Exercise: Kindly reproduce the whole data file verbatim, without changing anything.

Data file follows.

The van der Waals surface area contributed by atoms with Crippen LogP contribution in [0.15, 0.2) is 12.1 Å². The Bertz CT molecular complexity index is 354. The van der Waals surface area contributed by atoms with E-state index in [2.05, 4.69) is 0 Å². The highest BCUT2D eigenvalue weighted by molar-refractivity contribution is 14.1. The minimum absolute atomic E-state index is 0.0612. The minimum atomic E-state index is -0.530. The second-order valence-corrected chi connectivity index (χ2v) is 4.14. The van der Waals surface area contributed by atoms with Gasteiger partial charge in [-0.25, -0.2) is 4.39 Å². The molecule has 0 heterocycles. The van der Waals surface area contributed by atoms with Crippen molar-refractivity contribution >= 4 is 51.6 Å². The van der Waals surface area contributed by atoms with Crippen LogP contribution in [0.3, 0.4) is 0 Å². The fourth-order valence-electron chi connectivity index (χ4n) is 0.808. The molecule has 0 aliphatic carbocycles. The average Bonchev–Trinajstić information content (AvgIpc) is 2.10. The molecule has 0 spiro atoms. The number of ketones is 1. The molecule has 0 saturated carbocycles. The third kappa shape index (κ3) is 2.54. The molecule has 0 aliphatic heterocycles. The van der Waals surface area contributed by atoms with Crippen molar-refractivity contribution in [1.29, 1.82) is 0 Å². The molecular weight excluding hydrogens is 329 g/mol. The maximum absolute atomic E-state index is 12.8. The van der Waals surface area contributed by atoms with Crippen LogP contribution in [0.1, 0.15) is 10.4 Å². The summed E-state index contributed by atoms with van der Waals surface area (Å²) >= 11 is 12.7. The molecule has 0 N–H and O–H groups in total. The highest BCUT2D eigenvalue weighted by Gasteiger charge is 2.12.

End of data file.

The van der Waals surface area contributed by atoms with Crippen LogP contribution in [0.15, 0.2) is 12.1 Å². The Bertz CT molecular complexity index is 354. The van der Waals surface area contributed by atoms with E-state index in [2.05, 4.69) is 0 Å². The highest BCUT2D eigenvalue weighted by molar-refractivity contribution is 14.1. The minimum absolute atomic E-state index is 0.0612. The minimum atomic E-state index is -0.530. The second-order valence-corrected chi connectivity index (χ2v) is 4.14. The van der Waals surface area contributed by atoms with Gasteiger partial charge in [-0.25, -0.2) is 4.39 Å². The molecule has 0 heterocycles. The van der Waals surface area contributed by atoms with Crippen molar-refractivity contribution >= 4 is 51.6 Å². The van der Waals surface area contributed by atoms with Crippen LogP contribution in [0.3, 0.4) is 0 Å². The fourth-order valence-electron chi connectivity index (χ4n) is 0.808. The molecule has 0 aliphatic carbocycles. The average Bonchev–Trinajstić information content (AvgIpc) is 2.10. The molecule has 0 spiro atoms. The number of ketones is 1. The molecule has 0 saturated carbocycles. The third kappa shape index (κ3) is 2.54. The molecule has 0 aliphatic heterocycles. The van der Waals surface area contributed by atoms with Crippen molar-refractivity contribution in [1.29, 1.82) is 0 Å². The molecular weight excluding hydrogens is 329 g/mol. The maximum absolute atomic E-state index is 12.8. The van der Waals surface area contributed by atoms with Crippen LogP contribution in [0.1, 0.15) is 10.4 Å². The summed E-state index contributed by atoms with van der Waals surface area (Å²) >= 11 is 12.7. The molecule has 0 N–H and O–H groups in total. The highest BCUT2D eigenvalue weighted by Gasteiger charge is 2.12.